Printable Planetarium Program Schedule with Program Times - OCTOBER - NOVEMBER - DECEMBER
Kids’ Special Programs
Aimed at elementary school aged children
Discover the science of flight through the eyes of a young girl and her grandfather as they explore how birds, kites, planes, and models fly.
Learn about the history and future of flight and how NASA is discovering new and safer ways to travel with the help of future engineers
and aviators - like you! Produced by the Indianapolis Children’s Museum.
Larry Cat in Space
Follow the adventures of Larry Cat as he sneaks into a spacecraft to follow his human to a moon base. Learn about the moon - or, as cats call
it, the “meeoon!” Created by Loch Ness Productions and distributed by Sky-Skan, Inc.
The Little Star That Could
Follow the story of Little Star, an average yellow star searching for planets of his own to protect and warm. Along the way he meets other
stars, learns what makes each one special, and discovers that stars combine to make star clusters and galaxies. Finally Little Star finds
his planets, each one introduced with basic information about the solar system. Produced by Audio Visual Imagineering, Inc.
Rusty Rocket’s Last Blast
Join Rusty Rocket as he takes a class of Rocket Rookies on an introductory tour of the solar system before he retires . Rookie candidates in
grades 1 through 5 and their families are welcome to come with Rusty ó will it really be his last blast? Produced by Sudekum Planetarium
Space Flight for Kids
How did we go to the moon? How will we go back? What about the Space Shuttle and Space Station? What will replace the Shuttles now that they
are retired? This program uses rocket models, 1/50th scale rocket drawings, and full dome planetarium capabilities to help you find out!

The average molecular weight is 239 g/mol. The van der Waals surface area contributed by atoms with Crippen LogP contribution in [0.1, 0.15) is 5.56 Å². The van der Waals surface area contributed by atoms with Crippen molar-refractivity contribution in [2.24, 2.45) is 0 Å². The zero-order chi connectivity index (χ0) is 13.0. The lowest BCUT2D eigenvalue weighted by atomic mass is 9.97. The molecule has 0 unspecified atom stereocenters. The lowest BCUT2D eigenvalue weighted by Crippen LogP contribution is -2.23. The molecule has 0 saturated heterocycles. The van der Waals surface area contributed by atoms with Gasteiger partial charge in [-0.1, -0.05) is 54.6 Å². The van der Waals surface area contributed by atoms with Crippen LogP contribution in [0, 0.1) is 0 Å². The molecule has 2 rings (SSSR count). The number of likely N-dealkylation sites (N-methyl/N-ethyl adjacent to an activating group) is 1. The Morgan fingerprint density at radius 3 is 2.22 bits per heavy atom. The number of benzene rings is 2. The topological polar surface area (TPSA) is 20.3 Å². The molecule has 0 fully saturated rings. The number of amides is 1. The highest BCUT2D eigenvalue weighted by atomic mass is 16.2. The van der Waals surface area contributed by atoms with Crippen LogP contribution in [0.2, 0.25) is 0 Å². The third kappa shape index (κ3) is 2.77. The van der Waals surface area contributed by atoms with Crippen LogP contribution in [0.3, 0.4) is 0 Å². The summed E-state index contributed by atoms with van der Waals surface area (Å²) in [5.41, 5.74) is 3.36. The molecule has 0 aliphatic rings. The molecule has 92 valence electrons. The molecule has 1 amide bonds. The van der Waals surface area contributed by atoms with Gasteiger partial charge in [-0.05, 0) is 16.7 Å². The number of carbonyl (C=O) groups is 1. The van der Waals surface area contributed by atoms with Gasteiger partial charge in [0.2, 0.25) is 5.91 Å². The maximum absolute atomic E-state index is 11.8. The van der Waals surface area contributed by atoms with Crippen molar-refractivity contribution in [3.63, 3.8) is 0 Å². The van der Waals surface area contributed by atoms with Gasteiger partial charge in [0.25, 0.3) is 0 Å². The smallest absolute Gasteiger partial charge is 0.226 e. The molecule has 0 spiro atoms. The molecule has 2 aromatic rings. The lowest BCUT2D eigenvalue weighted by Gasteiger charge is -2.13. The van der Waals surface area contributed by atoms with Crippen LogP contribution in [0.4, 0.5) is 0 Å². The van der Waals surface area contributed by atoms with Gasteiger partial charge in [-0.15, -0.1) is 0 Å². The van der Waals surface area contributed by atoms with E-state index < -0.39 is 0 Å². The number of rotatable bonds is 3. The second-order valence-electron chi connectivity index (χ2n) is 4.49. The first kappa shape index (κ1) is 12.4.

Programs for the General Public
Back to the Moon for Good
Discover the Apollo era and what it taught us about the moon. Then learn about the 30 million dollar Google Lunar X Prize offered to the first
team who can land a private spacecraft on the moon and perform specific tasks! Who will win the Google Lunar X Prize?
The Modern Universe
Different every time, this live program is about our modern understanding of space and the universe. Questions welcomed! The sun? Saturn? Exoplanets?
Galaxies? What would you like to learn today?
New Horizons to Pluto
After a nearly 10-year trip, the New Horizons spacecraft will fly by Pluto on July 14. Pictures and data will stream back for months as we
study Pluto closely for the first time! Find out about Pluto, the mission, and what is being learned!
This 5 to 10 minute presentation provides a quick look at a changing “topic of the day” for Space Frontier Week.
The Sky Tonight
This live presentation introduces visitors to evening constellations, bright stars, and planets.
Skywatchers of Africa
From the ancient Egyptians to the present, Africans have used their sky knowledge to build their societies, shape their spiritual lives, and
meet their physical needs for survival. This program highlights the diversity of African astronomy, examines cultural uses of the sky that